Perry has actively supported alternative energy development: Texas has developed the largest wind-power capacity in the entire United States, and more than most countries. He has worked continually to develop Texas' clean water resources and other essential environmental needs.
Perry said as long ago as 2007 that anthropomorphic global warming has been so politicized as to inhibit rational scientific inquiry: "Virtually every day another scientist leaves the global warming bandwagon. ... But you won't read about that in the press because they have already invested in one side of the story. I'm not saying we shouldn't be good stewards of our environment. We should. I am just saying when politics hijack science, it quells true scientific debate and can have dire consequences for our future."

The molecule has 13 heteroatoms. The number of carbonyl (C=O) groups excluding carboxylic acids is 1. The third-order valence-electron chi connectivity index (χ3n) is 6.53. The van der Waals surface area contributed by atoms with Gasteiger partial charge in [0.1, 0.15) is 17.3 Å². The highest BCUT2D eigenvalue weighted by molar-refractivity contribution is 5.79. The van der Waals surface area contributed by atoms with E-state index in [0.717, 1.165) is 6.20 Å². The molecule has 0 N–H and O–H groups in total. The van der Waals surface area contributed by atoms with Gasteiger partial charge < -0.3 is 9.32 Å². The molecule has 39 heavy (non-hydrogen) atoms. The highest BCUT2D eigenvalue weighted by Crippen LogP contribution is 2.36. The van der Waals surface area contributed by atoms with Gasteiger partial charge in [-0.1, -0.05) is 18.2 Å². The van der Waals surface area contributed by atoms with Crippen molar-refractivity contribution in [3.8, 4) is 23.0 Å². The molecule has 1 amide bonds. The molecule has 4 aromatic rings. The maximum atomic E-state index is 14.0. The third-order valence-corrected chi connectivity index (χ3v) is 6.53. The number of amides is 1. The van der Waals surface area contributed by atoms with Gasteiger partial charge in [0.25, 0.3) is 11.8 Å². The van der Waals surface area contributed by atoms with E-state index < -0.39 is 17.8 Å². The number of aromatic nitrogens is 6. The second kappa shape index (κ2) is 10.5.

Perry is willing to maintain a healthy skepticism until all the facts are in.
More importantly, Perry is one of the few candidates who is not willing to "go along with the crowd" in the meantime.
Most importantly of all, Rick Perry is the candidate who will refuse to subject Americans to immediate hardship in the here and now over hypothetical future possibilities.
The age of pretend-calamity is over, because the real calamity is upon us right now.
People need jobs right now, and the predictable governance that will let them build a new future for their families. They are smart enough to figure out for themselves who has a real plan with the right tactics, and who is going to be able to execute that plan to get the job done, and get America working again.